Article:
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Can Reckless Driving in NJ Cause Deportation? | Immigration Criminal Defense

| Nov 9, 2016 | Criminal Law & Municipal Court, Immigration Consequences of Crimes

In New Jersey, reckless driving is punished under Title 39. It is not classified as a criminal offense, which is codified under Title 2C of the New Jersey Code. 39:4-96 reads, in part:

A person who drives a vehicle heedlessly, in willful or wanton disregard of the rights or safety of others, in a manner so as to endanger, or be likely to endanger, a person or property, shall be guilty of reckless driving….

Since immigration law is federal, how a state classifies a particular offense is not necessarily dispositive. It would be a mistake to think that just because an offense is termed or punished as a misdemeanor, a foreign born resident is insulated from potential immigration consequences. For cases in New Jersey Municipal Court, non-US citizens have to be particularly concerned whether the crime they are charged with is a crime involving moral turpitude (“CIMT”). According to case law, a CIMT is ordinarily a crime that “inherently base, vile, or depraved, and contrary to the accepted rules of morality and the duties owed between persons or to society in general.” Generally speaking, it is also something that must be committed willfully or purposefully.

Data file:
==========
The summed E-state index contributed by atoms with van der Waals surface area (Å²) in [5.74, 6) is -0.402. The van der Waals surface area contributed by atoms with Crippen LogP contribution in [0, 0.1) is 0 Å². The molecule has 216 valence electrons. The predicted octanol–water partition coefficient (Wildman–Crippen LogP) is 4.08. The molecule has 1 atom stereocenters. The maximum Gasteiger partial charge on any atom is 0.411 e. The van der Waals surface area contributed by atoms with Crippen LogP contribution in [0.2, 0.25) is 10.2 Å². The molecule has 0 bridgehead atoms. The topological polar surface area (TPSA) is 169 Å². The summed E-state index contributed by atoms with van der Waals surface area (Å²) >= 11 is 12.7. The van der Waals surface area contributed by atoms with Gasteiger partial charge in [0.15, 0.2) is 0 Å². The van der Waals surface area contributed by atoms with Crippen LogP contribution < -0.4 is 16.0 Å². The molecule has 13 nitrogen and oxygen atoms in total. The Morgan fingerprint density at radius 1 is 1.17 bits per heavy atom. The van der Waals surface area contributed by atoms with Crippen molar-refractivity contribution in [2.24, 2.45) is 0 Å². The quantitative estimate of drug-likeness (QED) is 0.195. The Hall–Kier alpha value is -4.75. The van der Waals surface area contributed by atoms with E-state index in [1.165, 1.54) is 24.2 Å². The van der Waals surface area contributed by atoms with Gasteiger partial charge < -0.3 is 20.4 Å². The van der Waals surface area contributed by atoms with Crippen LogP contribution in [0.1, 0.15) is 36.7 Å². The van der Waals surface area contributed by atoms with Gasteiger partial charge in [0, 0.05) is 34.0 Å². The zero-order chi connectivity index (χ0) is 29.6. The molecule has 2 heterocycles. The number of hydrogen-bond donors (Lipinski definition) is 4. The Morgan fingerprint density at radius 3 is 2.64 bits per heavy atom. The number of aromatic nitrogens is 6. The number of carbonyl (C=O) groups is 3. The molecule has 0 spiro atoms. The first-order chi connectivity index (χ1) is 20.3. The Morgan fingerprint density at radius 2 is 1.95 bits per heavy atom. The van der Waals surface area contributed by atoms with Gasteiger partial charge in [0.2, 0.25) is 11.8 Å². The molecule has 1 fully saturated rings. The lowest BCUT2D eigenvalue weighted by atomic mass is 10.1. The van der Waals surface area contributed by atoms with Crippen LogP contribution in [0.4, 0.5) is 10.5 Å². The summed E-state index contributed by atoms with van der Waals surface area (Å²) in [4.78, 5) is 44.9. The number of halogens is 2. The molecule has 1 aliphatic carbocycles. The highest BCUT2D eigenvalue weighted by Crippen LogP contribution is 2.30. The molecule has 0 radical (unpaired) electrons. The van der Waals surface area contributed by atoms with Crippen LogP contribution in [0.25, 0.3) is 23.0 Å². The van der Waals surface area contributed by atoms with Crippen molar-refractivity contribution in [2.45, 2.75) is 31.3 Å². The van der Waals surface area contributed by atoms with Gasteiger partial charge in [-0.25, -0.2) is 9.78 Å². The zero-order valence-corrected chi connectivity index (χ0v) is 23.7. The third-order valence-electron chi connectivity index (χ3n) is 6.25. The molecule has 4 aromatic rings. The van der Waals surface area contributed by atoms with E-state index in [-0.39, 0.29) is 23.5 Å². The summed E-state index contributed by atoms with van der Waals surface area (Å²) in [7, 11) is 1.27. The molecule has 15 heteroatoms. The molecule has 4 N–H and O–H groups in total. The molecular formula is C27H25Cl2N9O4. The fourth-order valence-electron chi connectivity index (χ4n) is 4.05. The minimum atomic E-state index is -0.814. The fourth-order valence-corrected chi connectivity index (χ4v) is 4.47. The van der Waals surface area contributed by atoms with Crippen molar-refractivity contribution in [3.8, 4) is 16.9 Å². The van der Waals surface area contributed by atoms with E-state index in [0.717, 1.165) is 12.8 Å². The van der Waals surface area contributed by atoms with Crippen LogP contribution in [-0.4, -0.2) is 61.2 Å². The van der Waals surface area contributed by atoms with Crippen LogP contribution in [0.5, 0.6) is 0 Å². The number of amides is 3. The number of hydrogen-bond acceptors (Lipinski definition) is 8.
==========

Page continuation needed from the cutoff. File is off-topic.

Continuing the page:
Given the mental state required in order to commit this offense, there is a strong argument that reckless driving is probably not a CIMT. Historically, the Board of Immigration Appeals has focused more on intentional conduct as the necessary mental state. However, on the other hand, this is not to say that recklessness can never constitute a CIMT. The Board’s analysis seems to depend on the harm or threat of harm implicated by the conduct. The more serious the harm, the less culpability may be required for a statute to constitute a CIMT, even if recklessness is the only men’s rea. In fact, the BIA has found certain statutes in other states involving reckless conduct to be CIMT’s.

In many cases, reckless driving is often charged as a companion offense to a more serious charge, such as Driving While Intoxicated, which may have immigration consequences for foreign nationals. In light of the potential immigration impact the charge may pose, either in and of itself or as a companion ticket, foreign nationals would be wise to explore the potential ramifications with an immigration attorney.

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